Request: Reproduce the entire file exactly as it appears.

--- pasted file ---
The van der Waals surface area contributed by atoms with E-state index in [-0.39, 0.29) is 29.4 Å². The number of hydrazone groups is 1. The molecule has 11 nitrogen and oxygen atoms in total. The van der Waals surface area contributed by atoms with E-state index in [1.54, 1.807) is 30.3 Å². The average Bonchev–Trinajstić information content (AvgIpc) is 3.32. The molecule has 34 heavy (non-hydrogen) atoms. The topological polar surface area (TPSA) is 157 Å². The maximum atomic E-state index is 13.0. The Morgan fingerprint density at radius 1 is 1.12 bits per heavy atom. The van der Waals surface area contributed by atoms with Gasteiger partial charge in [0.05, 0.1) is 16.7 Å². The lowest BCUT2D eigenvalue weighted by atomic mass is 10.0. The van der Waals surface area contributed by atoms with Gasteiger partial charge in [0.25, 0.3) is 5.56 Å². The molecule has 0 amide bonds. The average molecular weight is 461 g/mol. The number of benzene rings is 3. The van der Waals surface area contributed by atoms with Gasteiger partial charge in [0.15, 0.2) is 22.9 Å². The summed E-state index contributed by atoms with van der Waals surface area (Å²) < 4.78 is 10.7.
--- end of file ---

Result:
The van der Waals surface area contributed by atoms with E-state index in [-0.39, 0.29) is 29.4 Å². The number of hydrazone groups is 1. The molecule has 11 nitrogen and oxygen atoms in total. The van der Waals surface area contributed by atoms with E-state index in [1.54, 1.807) is 30.3 Å². The average Bonchev–Trinajstić information content (AvgIpc) is 3.32. The molecule has 34 heavy (non-hydrogen) atoms. The topological polar surface area (TPSA) is 157 Å². The maximum atomic E-state index is 13.0. The Morgan fingerprint density at radius 1 is 1.12 bits per heavy atom. The van der Waals surface area contributed by atoms with Gasteiger partial charge in [0.05, 0.1) is 16.7 Å². The lowest BCUT2D eigenvalue weighted by atomic mass is 10.0. The van der Waals surface area contributed by atoms with Gasteiger partial charge in [0.25, 0.3) is 5.56 Å². The molecule has 0 amide bonds. The average molecular weight is 461 g/mol. The number of benzene rings is 3. The van der Waals surface area contributed by atoms with Gasteiger partial charge in [0.15, 0.2) is 22.9 Å². The summed E-state index contributed by atoms with van der Waals surface area (Å²) < 4.78 is 10.7.